Novel Particle Model for the Prediction of Stability and Episodic Collapse of Coastal Cliffs and Levees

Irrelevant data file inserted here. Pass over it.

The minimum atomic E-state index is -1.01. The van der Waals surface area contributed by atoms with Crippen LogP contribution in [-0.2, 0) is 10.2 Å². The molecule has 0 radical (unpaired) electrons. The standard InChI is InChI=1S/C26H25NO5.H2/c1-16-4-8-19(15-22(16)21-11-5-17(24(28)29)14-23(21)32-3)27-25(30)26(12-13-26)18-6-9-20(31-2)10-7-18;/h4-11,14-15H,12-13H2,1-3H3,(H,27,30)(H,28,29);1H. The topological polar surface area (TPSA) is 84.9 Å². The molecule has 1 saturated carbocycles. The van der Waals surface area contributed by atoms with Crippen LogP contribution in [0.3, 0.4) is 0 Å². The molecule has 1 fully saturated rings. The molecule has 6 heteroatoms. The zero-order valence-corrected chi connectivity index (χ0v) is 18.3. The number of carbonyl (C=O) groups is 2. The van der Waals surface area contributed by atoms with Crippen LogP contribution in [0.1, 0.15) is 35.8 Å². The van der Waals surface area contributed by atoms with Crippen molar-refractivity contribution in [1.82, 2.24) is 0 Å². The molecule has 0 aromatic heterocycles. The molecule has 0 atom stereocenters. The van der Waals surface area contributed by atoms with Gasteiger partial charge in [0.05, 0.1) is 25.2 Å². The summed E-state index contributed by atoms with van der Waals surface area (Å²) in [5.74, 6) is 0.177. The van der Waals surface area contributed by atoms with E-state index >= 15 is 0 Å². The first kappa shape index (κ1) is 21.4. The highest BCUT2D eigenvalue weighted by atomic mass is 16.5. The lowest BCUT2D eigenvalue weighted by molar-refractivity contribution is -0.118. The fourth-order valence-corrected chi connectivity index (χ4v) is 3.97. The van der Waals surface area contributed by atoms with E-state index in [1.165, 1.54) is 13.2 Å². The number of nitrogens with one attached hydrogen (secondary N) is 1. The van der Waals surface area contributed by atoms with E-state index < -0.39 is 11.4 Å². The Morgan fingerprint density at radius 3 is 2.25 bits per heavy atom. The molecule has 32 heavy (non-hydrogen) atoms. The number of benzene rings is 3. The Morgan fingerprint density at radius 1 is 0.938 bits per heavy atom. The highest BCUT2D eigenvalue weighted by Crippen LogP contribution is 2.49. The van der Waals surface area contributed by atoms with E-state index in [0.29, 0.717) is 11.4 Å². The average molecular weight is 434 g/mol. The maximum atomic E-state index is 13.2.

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This thesis investigates the WCSPH model by considering fluid entry and exit, and integrates the WCSPH method into a new, novel, particle-based Bluff Morphology Model (BMM). Using the BMM, this thesis investigates the stability, collapse and equilibrium position of soft coastal bluffs (cliffs). Fluid and floating object interaction using a novel adaptation of the WCSPH method is investigated by incorporating a floating object model. In particular, this thesis examines the water impact, hydrodynamic forces, fluid motions, and movement of objects in the conventional case studies of object entry and exit from still water. A two-dimensional wedge drop analysis was examined, and the hydrodynamic forces show acceptable agreement with published experimental and numerical results. Simulations for water entry and exit of a buoyant and neutral density cylinder compares well with the previous experimental, numerical and empirical studies. These results provide a good foundation to evaluate the accuracy and stability of WCSPH for modelling complex flows, and therefore offers a platform for the use of WCSPH in a Bluff Morphology Model. The BMM combines a multiple wedge displacement method with an adapted Weakly Compressible Smoothed Particle Hydrodynamics (WCSPH) method. At first the wedge method is applied to compute the stability of the bluff. Once the critical failure mechanism of the bluff slope has been identified, if the Factor of Safety for the mechanism is less than 1, the adapted WCSPH method is used to predict the failure movement and residual shape of the slope. The model is validated against benchmark test cases of bluff stability for purely frictional, purely cohesive, and mixed strength bluff materials including 2D static water tables. The model predictions give a good correlation with the expected values, with medium resolution models producing errors of typically less than 2.0%. In addition, the prediction of lateral movement of a surveyed cliff and the dynamic collapse of a vertical bluff are computed, and compare well with published literature. This model is further extended to then investigate the effect of two dimensional seepage on the stability and collapse of soil slopes and levees. To incorporate the seepage in the model, Darcy’s Law is applied to the interactions among neighbouring soil particles and ghost particles are introduced along the enclosed soil boundary to ensure that no fluid crosses the boundary. The contribution of partially saturated soils and matric suction, as well as the change in hydraulic conductivity due to seepage, are predicted well by this model. The predicted time evolution of slope stability and seepage induced collapse are in reasonable agreement with the experimental results for homogeneous frictional sand and multiple layered cohesive soils. Rapid drawdown over a sand soil is also investigated, and the location and time of the levee collapse occurrence are captured well. A toe erosion model is incorporated within the numerical model, and the location and quantity of erosion caused by lateral seepage is well predicted. The interplay of erosion, seepage and slope instability is examined.
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